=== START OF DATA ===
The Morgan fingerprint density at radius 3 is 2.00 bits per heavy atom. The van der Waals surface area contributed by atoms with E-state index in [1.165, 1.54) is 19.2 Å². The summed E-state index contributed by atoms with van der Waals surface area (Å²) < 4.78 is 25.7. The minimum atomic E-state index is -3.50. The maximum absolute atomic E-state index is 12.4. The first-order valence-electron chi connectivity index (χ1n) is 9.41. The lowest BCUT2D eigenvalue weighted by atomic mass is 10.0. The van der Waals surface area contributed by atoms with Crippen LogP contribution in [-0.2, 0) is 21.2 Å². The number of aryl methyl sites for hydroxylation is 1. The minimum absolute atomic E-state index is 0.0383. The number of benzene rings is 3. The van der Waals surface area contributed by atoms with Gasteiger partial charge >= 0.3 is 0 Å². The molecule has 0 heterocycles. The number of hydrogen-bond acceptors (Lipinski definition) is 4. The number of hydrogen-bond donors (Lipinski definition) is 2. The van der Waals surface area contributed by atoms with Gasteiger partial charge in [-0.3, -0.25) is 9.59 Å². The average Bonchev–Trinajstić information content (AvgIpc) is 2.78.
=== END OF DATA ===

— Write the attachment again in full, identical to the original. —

The Morgan fingerprint density at radius 3 is 2.00 bits per heavy atom. The van der Waals surface area contributed by atoms with E-state index in [1.165, 1.54) is 19.2 Å². The summed E-state index contributed by atoms with van der Waals surface area (Å²) < 4.78 is 25.7. The minimum atomic E-state index is -3.50. The maximum absolute atomic E-state index is 12.4. The first-order valence-electron chi connectivity index (χ1n) is 9.41. The lowest BCUT2D eigenvalue weighted by atomic mass is 10.0. The van der Waals surface area contributed by atoms with Crippen LogP contribution in [-0.2, 0) is 21.2 Å². The number of aryl methyl sites for hydroxylation is 1. The minimum absolute atomic E-state index is 0.0383. The number of benzene rings is 3. The van der Waals surface area contributed by atoms with Gasteiger partial charge >= 0.3 is 0 Å². The molecule has 0 heterocycles. The number of hydrogen-bond acceptors (Lipinski definition) is 4. The number of hydrogen-bond donors (Lipinski definition) is 2. The van der Waals surface area contributed by atoms with Gasteiger partial charge in [-0.3, -0.25) is 9.59 Å². The average Bonchev–Trinajstić information content (AvgIpc) is 2.78.